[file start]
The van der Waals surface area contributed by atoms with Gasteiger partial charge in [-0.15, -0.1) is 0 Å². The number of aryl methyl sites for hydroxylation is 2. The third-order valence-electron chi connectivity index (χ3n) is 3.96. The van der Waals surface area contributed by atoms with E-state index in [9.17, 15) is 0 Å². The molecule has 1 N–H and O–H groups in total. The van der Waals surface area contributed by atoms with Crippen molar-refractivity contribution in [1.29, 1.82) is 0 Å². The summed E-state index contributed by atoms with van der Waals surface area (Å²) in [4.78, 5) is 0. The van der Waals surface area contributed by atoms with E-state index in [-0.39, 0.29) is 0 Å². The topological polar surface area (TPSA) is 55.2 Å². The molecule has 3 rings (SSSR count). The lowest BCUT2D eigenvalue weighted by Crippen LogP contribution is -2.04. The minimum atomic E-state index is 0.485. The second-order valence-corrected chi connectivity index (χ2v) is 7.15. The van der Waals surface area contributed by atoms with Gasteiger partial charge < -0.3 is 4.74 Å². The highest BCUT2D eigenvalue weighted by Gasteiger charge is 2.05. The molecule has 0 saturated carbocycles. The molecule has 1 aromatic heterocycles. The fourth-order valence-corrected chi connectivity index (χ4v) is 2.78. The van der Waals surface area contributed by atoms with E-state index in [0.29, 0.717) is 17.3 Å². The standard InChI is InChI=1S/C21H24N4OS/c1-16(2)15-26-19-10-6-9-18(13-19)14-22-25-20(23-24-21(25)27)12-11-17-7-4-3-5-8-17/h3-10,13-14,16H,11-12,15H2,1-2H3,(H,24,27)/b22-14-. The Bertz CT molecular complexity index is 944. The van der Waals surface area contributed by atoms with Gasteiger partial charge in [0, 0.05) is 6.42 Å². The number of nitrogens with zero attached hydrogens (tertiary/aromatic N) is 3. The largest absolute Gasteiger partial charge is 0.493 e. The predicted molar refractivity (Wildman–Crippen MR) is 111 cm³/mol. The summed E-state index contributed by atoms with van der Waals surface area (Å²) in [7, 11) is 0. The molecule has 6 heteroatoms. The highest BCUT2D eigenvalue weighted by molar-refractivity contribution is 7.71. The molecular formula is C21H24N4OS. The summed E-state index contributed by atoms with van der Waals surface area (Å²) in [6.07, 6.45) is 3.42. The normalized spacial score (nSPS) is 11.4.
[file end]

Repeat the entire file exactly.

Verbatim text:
The van der Waals surface area contributed by atoms with Gasteiger partial charge in [-0.15, -0.1) is 0 Å². The number of aryl methyl sites for hydroxylation is 2. The third-order valence-electron chi connectivity index (χ3n) is 3.96. The van der Waals surface area contributed by atoms with E-state index in [9.17, 15) is 0 Å². The molecule has 1 N–H and O–H groups in total. The van der Waals surface area contributed by atoms with Crippen molar-refractivity contribution in [1.29, 1.82) is 0 Å². The summed E-state index contributed by atoms with van der Waals surface area (Å²) in [4.78, 5) is 0. The van der Waals surface area contributed by atoms with E-state index in [-0.39, 0.29) is 0 Å². The topological polar surface area (TPSA) is 55.2 Å². The molecule has 3 rings (SSSR count). The lowest BCUT2D eigenvalue weighted by Crippen LogP contribution is -2.04. The minimum atomic E-state index is 0.485. The second-order valence-corrected chi connectivity index (χ2v) is 7.15. The van der Waals surface area contributed by atoms with Gasteiger partial charge < -0.3 is 4.74 Å². The highest BCUT2D eigenvalue weighted by Gasteiger charge is 2.05. The molecule has 0 saturated carbocycles. The molecule has 1 aromatic heterocycles. The fourth-order valence-corrected chi connectivity index (χ4v) is 2.78. The van der Waals surface area contributed by atoms with E-state index in [0.29, 0.717) is 17.3 Å². The standard InChI is InChI=1S/C21H24N4OS/c1-16(2)15-26-19-10-6-9-18(13-19)14-22-25-20(23-24-21(25)27)12-11-17-7-4-3-5-8-17/h3-10,13-14,16H,11-12,15H2,1-2H3,(H,24,27)/b22-14-. The Bertz CT molecular complexity index is 944. The van der Waals surface area contributed by atoms with Gasteiger partial charge in [0, 0.05) is 6.42 Å². The number of nitrogens with zero attached hydrogens (tertiary/aromatic N) is 3. The largest absolute Gasteiger partial charge is 0.493 e. The predicted molar refractivity (Wildman–Crippen MR) is 111 cm³/mol. The summed E-state index contributed by atoms with van der Waals surface area (Å²) in [7, 11) is 0. The molecule has 6 heteroatoms. The highest BCUT2D eigenvalue weighted by molar-refractivity contribution is 7.71. The molecular formula is C21H24N4OS. The summed E-state index contributed by atoms with van der Waals surface area (Å²) in [6.07, 6.45) is 3.42. The normalized spacial score (nSPS) is 11.4.